Monday, December 11, 2006
On a recent business trip to San Francisco, I picked up 2 lbs. of California's sweet Meyer lemons at the Ferry Plaza farmers market, so I could preserve them in Mason jars as Christmas presents. Preserved lemons are commonplace throughout the Middle East, and are especially integral to the cuisines of North Africa, where they perfume tagines and add a piquant zing to meze.
When I first started making these years ago, I loved the look of them on my shelves, but only used them once or twice a year. With more daring experimentation, I've come to rely on preserved lemons in my Bloody Marys, a quinoa salad with pine nuts, feta, and mint, and in this no-brainer preserved lemon dip when guests drop by unexpectedly.
1. Use as many lemons as you like--Meyer lemons are preferable, as their skin is thin and somewhat sweet.
2. Cut each lemon 3/4 of the way, horizontally. Now make another cut, perpendicular to the first one, also only cutting 3/4 of the way through the lemon. The fruit should now open like a flower that's held together at the base.
3. Pack the lemons with kosher salt (be sure to fill both cuts), and layer snugly into a clean Mason jar.
4. Cover with freshly squeezed lemon juice and store in the refrigerator.
Preserved lemons will be ready after one month and can be stored for up to one year in the fridge.
Thursday, December 07, 2006
It seems that I have committed the Cardinal Sin of blogging: it's been months since my last post. However, I have a good excuse, as I've been traveling for work and pleasure since August.
I have returned home to NYC inspired by the pickles and preserved foods I encountered in Peru, Argentina, Chile, Uruguay, and San Francisco. Though not technically a pickle, ceviche is one of the most fascinating cured foods in the world. For starters, it's a pickled protein, not a fruit or vegetable, and it's "cooked" with lemon or lime juice, then mixed with slivers of red onions, enormous Peruvian corn kernels, and slices of sweet potato, which absorb the tangy marinade.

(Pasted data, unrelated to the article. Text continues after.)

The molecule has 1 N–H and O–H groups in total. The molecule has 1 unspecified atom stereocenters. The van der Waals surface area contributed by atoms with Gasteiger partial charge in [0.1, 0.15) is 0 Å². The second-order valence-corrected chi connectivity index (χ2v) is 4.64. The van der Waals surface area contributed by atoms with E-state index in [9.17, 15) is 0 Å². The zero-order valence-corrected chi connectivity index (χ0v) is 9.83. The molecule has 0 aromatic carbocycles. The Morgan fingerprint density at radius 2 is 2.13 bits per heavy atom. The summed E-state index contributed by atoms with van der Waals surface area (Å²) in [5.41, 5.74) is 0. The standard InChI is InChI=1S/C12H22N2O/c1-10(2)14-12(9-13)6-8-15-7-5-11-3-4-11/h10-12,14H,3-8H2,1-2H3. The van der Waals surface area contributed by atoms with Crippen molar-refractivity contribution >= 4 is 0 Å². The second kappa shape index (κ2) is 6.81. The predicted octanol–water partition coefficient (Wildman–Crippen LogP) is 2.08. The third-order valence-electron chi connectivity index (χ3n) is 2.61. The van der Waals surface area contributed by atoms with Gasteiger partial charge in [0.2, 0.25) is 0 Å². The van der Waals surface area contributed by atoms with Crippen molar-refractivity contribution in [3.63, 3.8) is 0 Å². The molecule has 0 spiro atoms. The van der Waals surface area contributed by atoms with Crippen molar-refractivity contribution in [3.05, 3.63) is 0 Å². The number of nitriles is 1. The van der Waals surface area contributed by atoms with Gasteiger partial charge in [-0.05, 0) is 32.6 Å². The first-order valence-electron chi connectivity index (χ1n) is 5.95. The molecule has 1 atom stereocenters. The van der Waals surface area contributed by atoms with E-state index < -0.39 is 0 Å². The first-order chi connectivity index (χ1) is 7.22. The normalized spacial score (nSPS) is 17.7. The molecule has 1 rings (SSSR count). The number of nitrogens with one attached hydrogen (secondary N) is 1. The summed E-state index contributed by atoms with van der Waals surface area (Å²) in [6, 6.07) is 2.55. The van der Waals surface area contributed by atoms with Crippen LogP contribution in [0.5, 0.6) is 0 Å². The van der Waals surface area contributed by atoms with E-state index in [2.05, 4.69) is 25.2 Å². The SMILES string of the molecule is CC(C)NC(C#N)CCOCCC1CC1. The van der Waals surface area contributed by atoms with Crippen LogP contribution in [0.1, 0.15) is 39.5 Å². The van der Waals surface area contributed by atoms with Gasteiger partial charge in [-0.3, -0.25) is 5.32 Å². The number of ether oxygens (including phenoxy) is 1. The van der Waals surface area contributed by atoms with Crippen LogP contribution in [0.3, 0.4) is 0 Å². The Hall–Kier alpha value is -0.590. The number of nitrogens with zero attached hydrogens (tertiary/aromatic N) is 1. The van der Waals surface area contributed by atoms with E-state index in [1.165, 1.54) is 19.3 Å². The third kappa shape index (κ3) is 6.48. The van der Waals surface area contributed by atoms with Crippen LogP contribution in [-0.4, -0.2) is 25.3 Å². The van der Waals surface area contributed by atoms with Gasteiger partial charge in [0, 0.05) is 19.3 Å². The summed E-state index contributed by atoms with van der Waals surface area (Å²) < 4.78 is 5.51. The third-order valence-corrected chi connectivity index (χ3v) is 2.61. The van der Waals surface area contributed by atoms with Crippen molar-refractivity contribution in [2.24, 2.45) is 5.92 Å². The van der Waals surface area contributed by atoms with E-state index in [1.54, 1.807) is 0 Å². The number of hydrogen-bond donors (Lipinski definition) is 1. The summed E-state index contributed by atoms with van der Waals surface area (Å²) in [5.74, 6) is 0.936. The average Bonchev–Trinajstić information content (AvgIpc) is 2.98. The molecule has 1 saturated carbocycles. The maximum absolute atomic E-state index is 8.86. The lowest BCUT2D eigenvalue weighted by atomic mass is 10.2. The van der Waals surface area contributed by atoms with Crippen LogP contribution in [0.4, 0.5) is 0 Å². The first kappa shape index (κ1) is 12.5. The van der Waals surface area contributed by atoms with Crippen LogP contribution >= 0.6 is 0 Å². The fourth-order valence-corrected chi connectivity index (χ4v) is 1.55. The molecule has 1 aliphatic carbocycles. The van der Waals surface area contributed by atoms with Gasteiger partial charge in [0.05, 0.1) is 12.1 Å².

If you're heading to Peru, be sure to spend a few days in Lima--everyone will tell you to skip it, but it's home to some of the best ceviche in the entire country. Nobu Matsuhisa learned to master ceviche and sushi at Toshiro's, where the Japanese-Peruvian fusion is clean and vibrant (try the ceviched scallops on artichoke hearts). Gaston Acurio, gets adventurous with bold combinations, such as the black scallops with yellow pepper sauce, at La Mar, a sophisticated al fresco cevicheria with cement floors, Bossa y Stones tunes, and palm trees. Pescados Capitales, a clever play on the Spanish phrase, pecados capitales--the seven deadly sins--is another urbane spot with impeccably fresh tiraditos and cebiches. Buen provecho!